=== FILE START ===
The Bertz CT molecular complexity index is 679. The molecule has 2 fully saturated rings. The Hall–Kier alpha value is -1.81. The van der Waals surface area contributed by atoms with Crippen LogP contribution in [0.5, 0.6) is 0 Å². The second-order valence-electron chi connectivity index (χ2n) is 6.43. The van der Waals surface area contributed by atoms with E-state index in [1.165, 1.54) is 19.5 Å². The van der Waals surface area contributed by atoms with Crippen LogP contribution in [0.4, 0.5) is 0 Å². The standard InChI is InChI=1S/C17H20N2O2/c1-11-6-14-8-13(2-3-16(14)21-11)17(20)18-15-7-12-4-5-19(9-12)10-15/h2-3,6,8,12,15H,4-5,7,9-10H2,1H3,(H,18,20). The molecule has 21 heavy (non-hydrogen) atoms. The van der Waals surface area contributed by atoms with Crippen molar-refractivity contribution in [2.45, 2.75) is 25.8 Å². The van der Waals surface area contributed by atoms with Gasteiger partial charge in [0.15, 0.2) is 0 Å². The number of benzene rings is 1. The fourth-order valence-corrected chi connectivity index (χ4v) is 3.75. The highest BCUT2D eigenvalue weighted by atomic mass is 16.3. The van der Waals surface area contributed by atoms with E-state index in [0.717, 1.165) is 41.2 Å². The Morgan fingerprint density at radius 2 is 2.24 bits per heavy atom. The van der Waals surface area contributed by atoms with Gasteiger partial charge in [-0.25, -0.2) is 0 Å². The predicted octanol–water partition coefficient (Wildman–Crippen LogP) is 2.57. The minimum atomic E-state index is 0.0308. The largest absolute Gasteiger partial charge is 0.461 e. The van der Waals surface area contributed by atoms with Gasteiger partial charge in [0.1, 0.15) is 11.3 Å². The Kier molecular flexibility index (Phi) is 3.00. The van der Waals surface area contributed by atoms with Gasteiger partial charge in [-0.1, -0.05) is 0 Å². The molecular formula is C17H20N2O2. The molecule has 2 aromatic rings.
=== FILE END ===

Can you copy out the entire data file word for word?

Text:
The Bertz CT molecular complexity index is 679. The molecule has 2 fully saturated rings. The Hall–Kier alpha value is -1.81. The van der Waals surface area contributed by atoms with Crippen LogP contribution in [0.5, 0.6) is 0 Å². The second-order valence-electron chi connectivity index (χ2n) is 6.43. The van der Waals surface area contributed by atoms with E-state index in [1.165, 1.54) is 19.5 Å². The van der Waals surface area contributed by atoms with Crippen LogP contribution in [0.4, 0.5) is 0 Å². The standard InChI is InChI=1S/C17H20N2O2/c1-11-6-14-8-13(2-3-16(14)21-11)17(20)18-15-7-12-4-5-19(9-12)10-15/h2-3,6,8,12,15H,4-5,7,9-10H2,1H3,(H,18,20). The molecule has 21 heavy (non-hydrogen) atoms. The van der Waals surface area contributed by atoms with Crippen molar-refractivity contribution in [2.45, 2.75) is 25.8 Å². The van der Waals surface area contributed by atoms with Gasteiger partial charge in [0.15, 0.2) is 0 Å². The number of benzene rings is 1. The fourth-order valence-corrected chi connectivity index (χ4v) is 3.75. The highest BCUT2D eigenvalue weighted by atomic mass is 16.3. The van der Waals surface area contributed by atoms with E-state index in [0.717, 1.165) is 41.2 Å². The Morgan fingerprint density at radius 2 is 2.24 bits per heavy atom. The van der Waals surface area contributed by atoms with Gasteiger partial charge in [-0.25, -0.2) is 0 Å². The predicted octanol–water partition coefficient (Wildman–Crippen LogP) is 2.57. The minimum atomic E-state index is 0.0308. The largest absolute Gasteiger partial charge is 0.461 e. The van der Waals surface area contributed by atoms with Gasteiger partial charge in [0.1, 0.15) is 11.3 Å². The Kier molecular flexibility index (Phi) is 3.00. The van der Waals surface area contributed by atoms with Gasteiger partial charge in [-0.1, -0.05) is 0 Å². The molecular formula is C17H20N2O2. The molecule has 2 aromatic rings.